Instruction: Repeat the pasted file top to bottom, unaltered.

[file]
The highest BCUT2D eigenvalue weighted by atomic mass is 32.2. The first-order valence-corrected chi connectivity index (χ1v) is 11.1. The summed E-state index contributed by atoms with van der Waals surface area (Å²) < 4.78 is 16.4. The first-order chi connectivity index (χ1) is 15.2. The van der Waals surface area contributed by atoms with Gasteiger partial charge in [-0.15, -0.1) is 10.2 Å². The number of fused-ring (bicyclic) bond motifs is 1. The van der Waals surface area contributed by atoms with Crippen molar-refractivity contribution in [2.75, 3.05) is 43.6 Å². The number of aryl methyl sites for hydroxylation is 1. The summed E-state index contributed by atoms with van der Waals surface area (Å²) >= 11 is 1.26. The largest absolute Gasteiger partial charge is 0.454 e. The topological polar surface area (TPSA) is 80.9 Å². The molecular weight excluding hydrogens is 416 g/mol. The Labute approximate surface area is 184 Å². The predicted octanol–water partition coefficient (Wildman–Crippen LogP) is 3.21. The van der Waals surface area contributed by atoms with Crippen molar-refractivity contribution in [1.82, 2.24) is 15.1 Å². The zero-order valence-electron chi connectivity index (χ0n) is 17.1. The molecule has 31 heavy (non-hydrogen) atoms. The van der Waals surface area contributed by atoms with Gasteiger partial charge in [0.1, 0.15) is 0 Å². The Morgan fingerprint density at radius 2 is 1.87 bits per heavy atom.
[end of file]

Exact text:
The highest BCUT2D eigenvalue weighted by atomic mass is 32.2. The first-order valence-corrected chi connectivity index (χ1v) is 11.1. The summed E-state index contributed by atoms with van der Waals surface area (Å²) < 4.78 is 16.4. The first-order chi connectivity index (χ1) is 15.2. The van der Waals surface area contributed by atoms with Gasteiger partial charge in [-0.15, -0.1) is 10.2 Å². The number of fused-ring (bicyclic) bond motifs is 1. The van der Waals surface area contributed by atoms with Crippen molar-refractivity contribution in [2.75, 3.05) is 43.6 Å². The number of aryl methyl sites for hydroxylation is 1. The summed E-state index contributed by atoms with van der Waals surface area (Å²) >= 11 is 1.26. The largest absolute Gasteiger partial charge is 0.454 e. The topological polar surface area (TPSA) is 80.9 Å². The molecular weight excluding hydrogens is 416 g/mol. The Labute approximate surface area is 184 Å². The predicted octanol–water partition coefficient (Wildman–Crippen LogP) is 3.21. The van der Waals surface area contributed by atoms with Crippen molar-refractivity contribution in [1.82, 2.24) is 15.1 Å². The zero-order valence-electron chi connectivity index (χ0n) is 17.1. The molecule has 31 heavy (non-hydrogen) atoms. The van der Waals surface area contributed by atoms with Gasteiger partial charge in [0.1, 0.15) is 0 Å². The Morgan fingerprint density at radius 2 is 1.87 bits per heavy atom.